● Make your site visually appealing. Yep, visual appeal is incredibly important in a solid business website. It doesn't matter that you may be a freelancer and working as a one (wo)man show. Just like first impressions in person are key to getting the job or that first client meeting, your website is the first impression that many clients have of you. So, make it good! Use beautiful images that tell a story. Avoid long-winded paragraphs and lists of qualifications and degrees. They are important, but they are not what your prospects are looking for when they visit your website. They want to know if you can help them fix a problem or reach a goal. Show them that!

Clients may not say it to your face, but many times they choose a freelance translator or interpreter based on what they found on their website. You can have all the qualifications in the world, but if you don't know how to relay the value you provide and build trust from the start, then you may not be the one they choose. Consider making updates like these to start building more trust with your clients and prospects.

Why Solid Web Copy is a Vital Marketing Tool for Your T&I Business

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There can be a bit of a conundrum when it comes to web copy. For one thing, there is the argument that people don't like to (and tend not to) read much anymore. Of course, this is a general blanket statement, and there are many people who do (like) to read. But on the other hand, your web copy and some solid behind-the-scenes website strategies are what allow your translation or interpreting website to show up in search engine results and convince your site visitors that you are the ideal solution for their language-based needs.

When it comes down to it, your web copy and what you say are what sell your services to prospective clients. You can have the most beautiful images and layout on your website, but if you don't have anything to say, what's the point? As translators and interpreters, we often have a lot to say. ;) But knowing how much, and just what to say, are vital to nailing your web copy and attracting your ideal clients.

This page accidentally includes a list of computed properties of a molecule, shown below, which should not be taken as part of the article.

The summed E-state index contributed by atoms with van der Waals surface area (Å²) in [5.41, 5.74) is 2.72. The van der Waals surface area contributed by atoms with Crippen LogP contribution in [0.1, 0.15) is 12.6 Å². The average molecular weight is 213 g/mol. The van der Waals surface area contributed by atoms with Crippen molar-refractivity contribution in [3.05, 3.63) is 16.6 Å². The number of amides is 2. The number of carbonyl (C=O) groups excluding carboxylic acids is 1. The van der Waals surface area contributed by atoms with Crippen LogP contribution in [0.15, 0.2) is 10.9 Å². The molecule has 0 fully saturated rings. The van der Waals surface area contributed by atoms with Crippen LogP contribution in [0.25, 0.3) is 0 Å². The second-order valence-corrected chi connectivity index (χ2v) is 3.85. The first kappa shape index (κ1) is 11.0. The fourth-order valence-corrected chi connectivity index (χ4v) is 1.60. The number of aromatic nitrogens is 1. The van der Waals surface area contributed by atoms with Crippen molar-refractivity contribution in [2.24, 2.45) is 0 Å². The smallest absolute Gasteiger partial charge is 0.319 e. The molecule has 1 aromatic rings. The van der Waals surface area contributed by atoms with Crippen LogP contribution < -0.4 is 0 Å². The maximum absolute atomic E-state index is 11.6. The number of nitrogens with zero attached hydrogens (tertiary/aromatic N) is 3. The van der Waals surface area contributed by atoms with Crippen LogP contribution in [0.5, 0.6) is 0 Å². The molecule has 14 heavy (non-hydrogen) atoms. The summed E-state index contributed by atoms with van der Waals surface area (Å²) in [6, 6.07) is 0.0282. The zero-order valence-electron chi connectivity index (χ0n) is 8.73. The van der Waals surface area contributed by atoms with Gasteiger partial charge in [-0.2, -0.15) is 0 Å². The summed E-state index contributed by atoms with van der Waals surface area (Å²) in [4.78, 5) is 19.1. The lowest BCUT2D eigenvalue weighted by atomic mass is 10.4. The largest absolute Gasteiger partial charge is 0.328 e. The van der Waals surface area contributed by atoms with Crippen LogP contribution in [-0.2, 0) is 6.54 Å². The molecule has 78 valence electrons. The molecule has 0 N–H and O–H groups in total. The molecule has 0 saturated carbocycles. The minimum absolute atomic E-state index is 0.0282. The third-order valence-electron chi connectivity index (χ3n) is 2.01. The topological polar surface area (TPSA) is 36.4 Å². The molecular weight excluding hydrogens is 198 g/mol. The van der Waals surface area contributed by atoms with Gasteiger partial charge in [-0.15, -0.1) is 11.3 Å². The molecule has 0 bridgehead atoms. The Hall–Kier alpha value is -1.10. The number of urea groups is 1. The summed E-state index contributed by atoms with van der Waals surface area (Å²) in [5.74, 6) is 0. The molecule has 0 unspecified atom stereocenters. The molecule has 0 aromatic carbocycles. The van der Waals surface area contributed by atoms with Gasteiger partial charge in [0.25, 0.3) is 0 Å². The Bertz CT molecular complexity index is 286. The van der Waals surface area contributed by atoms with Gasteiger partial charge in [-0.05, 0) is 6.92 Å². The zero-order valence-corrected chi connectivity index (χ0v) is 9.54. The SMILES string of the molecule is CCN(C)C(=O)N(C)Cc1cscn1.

Excellent web copy is often overlooked by service-based businesses and providers. Many think that just having a website with their contact information, bio and a photo will be enough to start attracting new clients. Wrong. The way to attract new clients is to speak to them on your website. Think of it as a conversation. You don't want to talk to your clients about "A" if they typically need "B" to solve their problems or relieve a pain point. If you want to write great web copy that works, it's important to know your clients and their needs, as well as what you do well for them that helps to solve their problems or pain points.

Yes, there are formulas for writing great web copy. And all of these formulas are based on sales. But you don't have to be "salesy" to create amazing web copy that will bring you results. Of course, the goal is to make a sale! But your copy should do one thing, first and foremost. Your copy (and your services) should provide value to clients. Think of it as content marketing. The marketing and sale is a byproduct of really solid and valuable content.

Great web copy not only attracts ideal clients, but it tells them what you want them to do next. There has to be a call to action for your clients so that they know where to go from one page of your site to the next. You don't have to get fancy. You just have to be smart about it. Again, it all comes down to really knowing your ideal clients.

For more information on how to build an ideal client profile, check out How to Create an Ideal T&I Client Profile to Market Your Services.

You'll know when you've gotten your web copy right. You will start to hear from more and more prospects who are "qualified" to work with you (i.e., those who are willing to pay your rates and will cause you fewer headaches than those you'd rather avoid). They will seek you out and refer you to others, because you are that good. You will be beyond valuable to them and a key part of their team.